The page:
International economic integration is not a recent phenomenon; its roots can be traced back to the Roman Empire. This informative volume departs from the conventional short-term analysis and takes a long-term view of the process, offering perspectives that are both detailed and diverse.
Author Dennis McCarthy examines seven types of organizations that exemplify international economic integration (colonial empires, merchant associations, religious empires, criminal empires, free trade areas, customs unions and common markets), and representative examples of each type are analyzed in a comparative framework.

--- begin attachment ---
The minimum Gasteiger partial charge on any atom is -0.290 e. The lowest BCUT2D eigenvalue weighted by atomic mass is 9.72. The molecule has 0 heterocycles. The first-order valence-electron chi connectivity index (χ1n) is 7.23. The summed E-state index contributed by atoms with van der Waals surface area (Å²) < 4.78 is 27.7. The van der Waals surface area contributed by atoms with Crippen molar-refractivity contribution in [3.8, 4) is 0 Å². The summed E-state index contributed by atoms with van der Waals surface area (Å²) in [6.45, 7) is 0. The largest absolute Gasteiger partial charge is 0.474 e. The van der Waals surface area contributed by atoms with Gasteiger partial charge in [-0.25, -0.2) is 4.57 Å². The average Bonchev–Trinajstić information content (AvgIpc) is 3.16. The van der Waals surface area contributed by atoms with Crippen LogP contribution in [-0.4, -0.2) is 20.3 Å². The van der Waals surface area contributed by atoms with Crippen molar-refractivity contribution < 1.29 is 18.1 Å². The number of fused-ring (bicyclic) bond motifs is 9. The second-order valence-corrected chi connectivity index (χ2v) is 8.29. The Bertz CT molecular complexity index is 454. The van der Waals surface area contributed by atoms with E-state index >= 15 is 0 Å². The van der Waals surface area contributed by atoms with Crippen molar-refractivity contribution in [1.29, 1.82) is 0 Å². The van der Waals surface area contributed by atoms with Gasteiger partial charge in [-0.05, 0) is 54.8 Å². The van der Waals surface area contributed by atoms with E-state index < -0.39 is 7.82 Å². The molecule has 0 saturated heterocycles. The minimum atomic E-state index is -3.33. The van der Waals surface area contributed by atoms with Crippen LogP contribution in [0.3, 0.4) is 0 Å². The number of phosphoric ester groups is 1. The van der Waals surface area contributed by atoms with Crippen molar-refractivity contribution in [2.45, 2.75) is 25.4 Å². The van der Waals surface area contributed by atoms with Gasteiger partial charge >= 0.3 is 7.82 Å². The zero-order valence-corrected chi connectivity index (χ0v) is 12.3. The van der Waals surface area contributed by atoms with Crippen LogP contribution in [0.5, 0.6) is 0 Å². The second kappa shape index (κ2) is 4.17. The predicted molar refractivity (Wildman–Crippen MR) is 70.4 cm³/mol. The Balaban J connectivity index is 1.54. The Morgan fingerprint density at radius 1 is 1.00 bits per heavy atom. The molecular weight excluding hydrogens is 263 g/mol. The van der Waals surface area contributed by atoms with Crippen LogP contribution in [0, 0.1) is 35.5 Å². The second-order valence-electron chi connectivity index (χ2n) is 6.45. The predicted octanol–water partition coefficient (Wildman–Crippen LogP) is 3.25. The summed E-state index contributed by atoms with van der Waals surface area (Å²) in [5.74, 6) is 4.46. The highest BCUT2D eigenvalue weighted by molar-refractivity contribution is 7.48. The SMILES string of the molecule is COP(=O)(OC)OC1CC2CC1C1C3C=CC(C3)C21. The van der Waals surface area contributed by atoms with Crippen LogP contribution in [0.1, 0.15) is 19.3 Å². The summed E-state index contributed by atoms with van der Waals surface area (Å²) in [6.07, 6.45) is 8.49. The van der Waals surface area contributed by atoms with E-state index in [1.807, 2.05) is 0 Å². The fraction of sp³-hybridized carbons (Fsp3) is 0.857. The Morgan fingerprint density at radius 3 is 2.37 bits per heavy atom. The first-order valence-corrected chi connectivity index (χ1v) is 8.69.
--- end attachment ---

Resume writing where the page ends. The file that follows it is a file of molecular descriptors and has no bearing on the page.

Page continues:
Timely and unique, this book demonstrates that international economic integration is an economic and political process that also involves political economy. With an introduction defining key terms and concepts; a retrospective summarizing the main insights, and endnotes and a detailed bibliography offering readers ways to pursue these topics further, McCarthy's book will prove indispensable to students and general readers who wish to gain a firm understanding of international economics and the processes that shape the world today.